Career interview: President of the European Mathematical Society

Marianne Freiberger Share this page
Marta Sanz-Solé

Marta Sanz-Solé.

Plus first encountered Marta Sanz-Solé at a drinks reception, giving exactly the kind of speech you want while you're sipping wine and nibbling canapés: short and funny. Her audience were mathematicians attending the 6th European Congress of Mathematics, which took place in Krakow in July, and Marta was speaking in her role as the President of the European Mathematical Society (EMS). Definitely a great interview subject, we thought, and we were lucky. Despite an incredibly busy schedule — the EMS organised this 1000-people-strong conference — Marta found time to talk to us about her career as a research mathematician and figurehead of Europe's representative body for mathematics.

Naive beginnings

Marta first became interested in maths at school. "I was quite successful in solving problems. I was also very much motivated by abstract thinking, by logic, by philosophy, by science in contrast with technology. But I was really naive and ignorant! At that time, I met some excellent teachers who encouraged me to consider studying mathematics at university, and I followed their advice. I felt very excited with such a challenge."

Initially Marta had trouble choosing between maths and physics as a degree subject and eventually decided to combine both. "But mathematics was so demanding and I was also taking courses in playing the piano, so [a combination of maths and physics] was too much." Marta stuck to mathematics only and also carried on with her music, something she still enjoys today.

And she's not the only mathematician to do so. Many are interested in music and play instruments. Is it true that there are parallels between the two areas that make music particularly attractive to mathematicians? "Like mathematics, the language of music is also very abstract," says Marta. "It's more abstract than literature or even poetry. So there certainly is a connection. And moreover there is a lot of mathematics underlying music. But I personally am more interested in music as an art, rather than the analysis of the underlying structure. I don't take it as an extension of my profession, but as an extra activity to enjoy art."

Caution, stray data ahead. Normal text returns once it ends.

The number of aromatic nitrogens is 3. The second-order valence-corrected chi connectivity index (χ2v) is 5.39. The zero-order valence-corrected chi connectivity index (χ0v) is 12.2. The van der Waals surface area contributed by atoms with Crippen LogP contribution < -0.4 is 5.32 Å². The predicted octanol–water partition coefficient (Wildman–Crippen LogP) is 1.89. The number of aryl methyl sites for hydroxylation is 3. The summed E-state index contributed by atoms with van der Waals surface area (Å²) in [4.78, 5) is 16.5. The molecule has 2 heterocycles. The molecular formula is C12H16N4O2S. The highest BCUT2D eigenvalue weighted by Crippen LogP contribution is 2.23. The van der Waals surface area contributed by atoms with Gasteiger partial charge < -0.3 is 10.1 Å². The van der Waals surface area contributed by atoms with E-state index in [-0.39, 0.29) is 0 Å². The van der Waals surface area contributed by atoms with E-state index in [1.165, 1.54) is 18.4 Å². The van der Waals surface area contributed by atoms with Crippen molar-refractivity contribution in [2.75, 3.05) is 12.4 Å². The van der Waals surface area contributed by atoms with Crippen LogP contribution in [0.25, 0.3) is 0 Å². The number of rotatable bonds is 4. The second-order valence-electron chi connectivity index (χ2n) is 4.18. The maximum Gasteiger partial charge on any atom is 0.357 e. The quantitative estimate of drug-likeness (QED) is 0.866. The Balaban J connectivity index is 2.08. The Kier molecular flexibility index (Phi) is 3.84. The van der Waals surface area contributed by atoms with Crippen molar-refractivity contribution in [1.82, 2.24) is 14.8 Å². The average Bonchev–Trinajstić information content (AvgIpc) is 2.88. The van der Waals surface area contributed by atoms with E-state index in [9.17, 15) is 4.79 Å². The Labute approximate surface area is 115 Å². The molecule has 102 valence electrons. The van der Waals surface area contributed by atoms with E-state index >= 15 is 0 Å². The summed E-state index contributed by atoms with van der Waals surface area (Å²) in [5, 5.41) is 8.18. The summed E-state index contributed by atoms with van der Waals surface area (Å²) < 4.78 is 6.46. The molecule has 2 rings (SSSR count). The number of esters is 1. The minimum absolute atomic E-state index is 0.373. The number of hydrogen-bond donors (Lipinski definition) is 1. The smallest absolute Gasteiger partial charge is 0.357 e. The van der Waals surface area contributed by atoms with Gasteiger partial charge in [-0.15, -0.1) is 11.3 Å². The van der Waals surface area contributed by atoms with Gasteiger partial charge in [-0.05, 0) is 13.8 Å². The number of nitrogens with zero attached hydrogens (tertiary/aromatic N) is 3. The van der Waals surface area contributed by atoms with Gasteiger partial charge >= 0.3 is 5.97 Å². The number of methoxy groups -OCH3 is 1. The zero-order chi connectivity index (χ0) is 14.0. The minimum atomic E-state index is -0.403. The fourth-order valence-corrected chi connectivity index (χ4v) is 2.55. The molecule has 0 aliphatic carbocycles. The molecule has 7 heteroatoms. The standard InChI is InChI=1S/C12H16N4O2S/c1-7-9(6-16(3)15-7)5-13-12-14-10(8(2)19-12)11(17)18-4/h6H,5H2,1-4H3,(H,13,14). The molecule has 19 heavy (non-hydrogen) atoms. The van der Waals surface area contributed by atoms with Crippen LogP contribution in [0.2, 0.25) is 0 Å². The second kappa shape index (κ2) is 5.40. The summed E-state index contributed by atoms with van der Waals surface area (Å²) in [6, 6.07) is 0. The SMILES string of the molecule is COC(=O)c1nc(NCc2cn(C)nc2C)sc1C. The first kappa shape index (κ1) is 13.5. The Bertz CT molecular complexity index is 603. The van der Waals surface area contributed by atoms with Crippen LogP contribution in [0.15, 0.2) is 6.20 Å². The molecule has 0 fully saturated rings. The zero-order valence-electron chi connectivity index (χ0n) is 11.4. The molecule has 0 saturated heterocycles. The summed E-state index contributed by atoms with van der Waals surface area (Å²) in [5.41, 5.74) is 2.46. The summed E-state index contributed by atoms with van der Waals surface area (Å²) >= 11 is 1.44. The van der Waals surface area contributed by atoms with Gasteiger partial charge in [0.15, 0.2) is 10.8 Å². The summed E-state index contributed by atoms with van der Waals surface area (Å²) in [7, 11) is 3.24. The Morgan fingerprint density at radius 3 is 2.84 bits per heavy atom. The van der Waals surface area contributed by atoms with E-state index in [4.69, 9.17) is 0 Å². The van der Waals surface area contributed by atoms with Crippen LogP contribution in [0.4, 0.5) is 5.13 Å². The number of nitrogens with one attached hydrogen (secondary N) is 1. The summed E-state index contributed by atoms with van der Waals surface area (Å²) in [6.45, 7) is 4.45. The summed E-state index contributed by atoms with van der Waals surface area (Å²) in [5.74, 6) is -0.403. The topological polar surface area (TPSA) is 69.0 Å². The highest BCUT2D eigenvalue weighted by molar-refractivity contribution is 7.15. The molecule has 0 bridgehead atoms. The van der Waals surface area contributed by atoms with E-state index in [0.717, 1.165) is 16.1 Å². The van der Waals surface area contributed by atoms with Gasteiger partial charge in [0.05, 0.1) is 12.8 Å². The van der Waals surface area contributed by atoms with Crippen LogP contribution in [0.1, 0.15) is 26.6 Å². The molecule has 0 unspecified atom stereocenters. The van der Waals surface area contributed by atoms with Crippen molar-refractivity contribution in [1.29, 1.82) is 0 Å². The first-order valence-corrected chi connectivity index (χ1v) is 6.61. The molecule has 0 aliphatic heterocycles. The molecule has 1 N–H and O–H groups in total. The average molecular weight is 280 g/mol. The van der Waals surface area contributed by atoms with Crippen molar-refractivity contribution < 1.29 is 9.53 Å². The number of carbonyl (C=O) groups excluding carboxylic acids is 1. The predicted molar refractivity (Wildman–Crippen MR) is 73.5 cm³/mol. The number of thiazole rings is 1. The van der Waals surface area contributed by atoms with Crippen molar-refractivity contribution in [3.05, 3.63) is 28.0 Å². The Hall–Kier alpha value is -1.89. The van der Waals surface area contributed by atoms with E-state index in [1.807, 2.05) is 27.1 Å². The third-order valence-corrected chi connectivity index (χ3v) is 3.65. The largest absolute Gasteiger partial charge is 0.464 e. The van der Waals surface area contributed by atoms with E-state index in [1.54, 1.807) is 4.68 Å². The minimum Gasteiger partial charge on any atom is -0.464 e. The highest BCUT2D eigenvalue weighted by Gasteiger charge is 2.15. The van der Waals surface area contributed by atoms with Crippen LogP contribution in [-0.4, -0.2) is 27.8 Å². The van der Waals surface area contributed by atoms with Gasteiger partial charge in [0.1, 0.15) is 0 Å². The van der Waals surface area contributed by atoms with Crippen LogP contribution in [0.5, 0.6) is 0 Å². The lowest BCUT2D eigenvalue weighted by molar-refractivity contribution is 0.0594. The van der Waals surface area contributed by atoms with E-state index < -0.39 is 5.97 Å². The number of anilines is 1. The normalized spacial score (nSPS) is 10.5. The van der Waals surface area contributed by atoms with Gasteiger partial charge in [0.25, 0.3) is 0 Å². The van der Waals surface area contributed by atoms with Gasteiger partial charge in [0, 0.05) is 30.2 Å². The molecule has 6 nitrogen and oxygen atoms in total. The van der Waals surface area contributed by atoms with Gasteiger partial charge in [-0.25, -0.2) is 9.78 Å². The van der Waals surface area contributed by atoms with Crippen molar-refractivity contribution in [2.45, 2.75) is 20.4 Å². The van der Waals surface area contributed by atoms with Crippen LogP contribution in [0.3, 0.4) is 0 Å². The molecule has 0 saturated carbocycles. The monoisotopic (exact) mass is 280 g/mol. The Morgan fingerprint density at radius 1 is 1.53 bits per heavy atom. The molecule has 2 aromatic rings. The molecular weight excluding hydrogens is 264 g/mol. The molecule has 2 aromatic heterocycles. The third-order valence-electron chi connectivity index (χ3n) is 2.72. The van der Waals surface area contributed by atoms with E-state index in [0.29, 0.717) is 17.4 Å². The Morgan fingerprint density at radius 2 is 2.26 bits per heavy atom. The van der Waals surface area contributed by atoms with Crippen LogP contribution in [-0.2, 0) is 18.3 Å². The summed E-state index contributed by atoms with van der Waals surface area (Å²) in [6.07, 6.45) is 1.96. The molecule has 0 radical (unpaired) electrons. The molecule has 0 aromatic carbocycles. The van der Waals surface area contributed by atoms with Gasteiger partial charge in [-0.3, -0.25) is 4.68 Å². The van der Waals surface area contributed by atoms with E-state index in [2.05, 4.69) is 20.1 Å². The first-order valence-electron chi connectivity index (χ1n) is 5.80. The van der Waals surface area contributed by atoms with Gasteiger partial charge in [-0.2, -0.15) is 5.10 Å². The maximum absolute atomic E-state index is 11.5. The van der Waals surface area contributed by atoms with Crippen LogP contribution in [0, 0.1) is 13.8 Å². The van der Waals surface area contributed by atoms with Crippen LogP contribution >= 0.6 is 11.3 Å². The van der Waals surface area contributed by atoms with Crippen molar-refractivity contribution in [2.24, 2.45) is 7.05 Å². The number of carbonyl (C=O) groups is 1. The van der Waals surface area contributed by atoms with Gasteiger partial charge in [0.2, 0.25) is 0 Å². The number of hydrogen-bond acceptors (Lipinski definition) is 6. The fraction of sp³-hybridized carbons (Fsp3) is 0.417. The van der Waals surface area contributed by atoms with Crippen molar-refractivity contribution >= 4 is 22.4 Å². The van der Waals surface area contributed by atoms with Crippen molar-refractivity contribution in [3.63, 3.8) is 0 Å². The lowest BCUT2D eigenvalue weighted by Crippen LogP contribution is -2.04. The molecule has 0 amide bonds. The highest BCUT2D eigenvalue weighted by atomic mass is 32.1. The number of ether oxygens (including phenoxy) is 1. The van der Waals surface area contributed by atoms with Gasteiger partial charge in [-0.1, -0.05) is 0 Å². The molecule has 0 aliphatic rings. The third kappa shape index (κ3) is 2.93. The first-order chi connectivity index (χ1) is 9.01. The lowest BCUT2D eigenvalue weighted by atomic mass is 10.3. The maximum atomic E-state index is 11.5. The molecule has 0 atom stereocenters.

After finishing her degree Marta was faced with a question that confronts many who'd like to take their maths further: should I do a PhD? Her other option, becoming a highschool teacher, offered more certainty. "I knew very well what a career in a high school was, but it's not clear for a student what doing a PhD and carrying out research is like. But eventually I decided to embark on a PhD programme. I thought that becoming a teacher meant having my future determined, while research could give me more opportunities to change direction [later on]."

Doing a PhD did come with a few challenges. "For me it was a very nice experience, but it is true that it can also be very stressful. First there is the uncertainty: your supervisor gives you a subject [to work on]. You then have to solve a problem and you know you have to solve it in a fixed amount of time — that's a challenge. Also, this comes in a period of your life in which you have other problems to solve, especially [if you're from my generation]. Nowadays young people may postpone building a family, but when I finished my studies I started to live with my partner, we wanted to have a baby and so on. It was a difficult time." But for Marta the rewards outweighed the stress. "Once your realise that you've proved your first theorem you are so excited! I was really enjoying that and I am very happy about my life. I would like to change some things of course, but not the direction of my career."

Hurricane Isaac

The weather is a result of a complex web of interacting factors which are hard to capture in a mathematical model. This image shows hurricane Isaac over the Gulf of Mexico in August 2012.

Experimental maths

Marta did her PhD in an area called stochastic analysis and that's the area she still works in today, as a Professor at the University of Barcelona. It's about bringing randomness into the models we use to describe the world around us.